If you have never seen Hitchcock’s Vertigo (1958) – and I suppose there must still be a few people out there who haven’t – my advice would be to watch it before you see director Guy Maddin’s The Green Fog. In his homage to Hitchcock’s ultimate psychological thriller as well as America’s ‘Golden City’, San Francisco, Maddin has attempted to reimagine Vertigo through a series of spliced together clips of the city as depicted in other films.
There are two ways to watch this film, one which works better than the other. If you know the story of Vertigo it is interesting to see where it’s most famous sequences are captured here – the opening rooftop chase and later suicide jump from the church tower are two which are more recognisable. However apart from the most obvious scenes, the other attempts at recreation in fact end up being to the film’s detriment. As it is heralded as one of the main reasons behind the work, fans of the original will likely spend most of their time trying to spot the references to Vertigo. However, as many of these are so oblique as to be almost non-existent, you may well find you’ve been so busy trying to spot something which isn’t there, that you’ve missed all the real fun.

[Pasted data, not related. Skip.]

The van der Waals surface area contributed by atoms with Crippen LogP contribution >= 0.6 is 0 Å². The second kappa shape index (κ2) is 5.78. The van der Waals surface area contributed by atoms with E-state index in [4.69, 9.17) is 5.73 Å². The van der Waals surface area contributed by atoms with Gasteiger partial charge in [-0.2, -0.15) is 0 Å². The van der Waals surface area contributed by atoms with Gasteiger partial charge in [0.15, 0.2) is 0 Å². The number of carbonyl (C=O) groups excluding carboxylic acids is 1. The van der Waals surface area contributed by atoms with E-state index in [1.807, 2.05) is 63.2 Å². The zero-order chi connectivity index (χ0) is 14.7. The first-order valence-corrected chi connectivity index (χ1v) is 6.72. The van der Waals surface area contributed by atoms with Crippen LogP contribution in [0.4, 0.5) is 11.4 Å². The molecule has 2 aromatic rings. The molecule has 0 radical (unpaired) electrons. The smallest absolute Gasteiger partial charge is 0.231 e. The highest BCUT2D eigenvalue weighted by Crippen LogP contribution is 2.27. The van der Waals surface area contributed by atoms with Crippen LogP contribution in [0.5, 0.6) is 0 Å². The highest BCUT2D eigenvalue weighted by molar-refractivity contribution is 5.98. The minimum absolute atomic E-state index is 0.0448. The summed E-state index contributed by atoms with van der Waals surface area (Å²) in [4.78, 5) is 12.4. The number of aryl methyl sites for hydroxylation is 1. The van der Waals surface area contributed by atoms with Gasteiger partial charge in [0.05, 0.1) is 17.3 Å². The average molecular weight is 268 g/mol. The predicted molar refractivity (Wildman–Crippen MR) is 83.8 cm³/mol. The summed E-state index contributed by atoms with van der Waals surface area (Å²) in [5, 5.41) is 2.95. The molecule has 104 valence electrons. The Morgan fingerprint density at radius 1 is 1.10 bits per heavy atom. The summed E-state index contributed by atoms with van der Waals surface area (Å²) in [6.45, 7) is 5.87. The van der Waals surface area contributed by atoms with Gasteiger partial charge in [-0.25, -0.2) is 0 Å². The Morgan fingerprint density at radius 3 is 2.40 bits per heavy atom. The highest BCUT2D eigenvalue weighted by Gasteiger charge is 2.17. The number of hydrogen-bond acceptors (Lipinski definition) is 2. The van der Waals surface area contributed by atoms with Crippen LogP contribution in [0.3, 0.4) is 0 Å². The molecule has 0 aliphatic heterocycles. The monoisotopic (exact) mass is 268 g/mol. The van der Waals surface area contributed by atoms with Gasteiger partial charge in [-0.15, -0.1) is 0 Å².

Which is seeing how many of the iconic films and TV shows (and their stars) that Maddin has featured, that you can name. Of course there are the obvious such as Vertigo itself, along with Mrs Doubtfire (1993) and Pacific Heights (1990). But how many people would recognise the classic noir Sudden Fear (1952) featuring Joan Crawford in an Oscar nominated role, or Deborah Adair from TV’s Dynasty as she appeared in the San Francisco based series Hotel? You then have appearances by everyone from Vincent Price and John Saxon to Meg Ryan and Melanie Griffith.
The film is shot through with a deep vein of the trademark quickness of Maddin, the director behind such oddities as the bizarre short film The Little Cloud That Cried (2009) and award winning The Forbidden Room (2015). Here there is virtually no dialogue, save for the occasional obscure interjection by numerous characters as they pass through the action. Instead the various film clips speak for themselves, forming a storyline the fog shrouded opaqueness of which one can’t help but feel was intentional.
The best way to approach The Green Fog is to sit back and let it roll over you, becoming lost in its mesmerising portrayal of one of the most beautiful and exciting cities on earth. Just don’t search too deeply and ask what’s really going on, as by the end you probably won’t have any clearer idea than when you started.
Directors: Evan Johnson, Galen Johnson, Guy Maddin
Music: Jacob Garchik
Film Editing: Evan Johnson, Galen Johnson
Other Crew: Justine Jacob (Clearance Counsel)
Runtime: 63 mins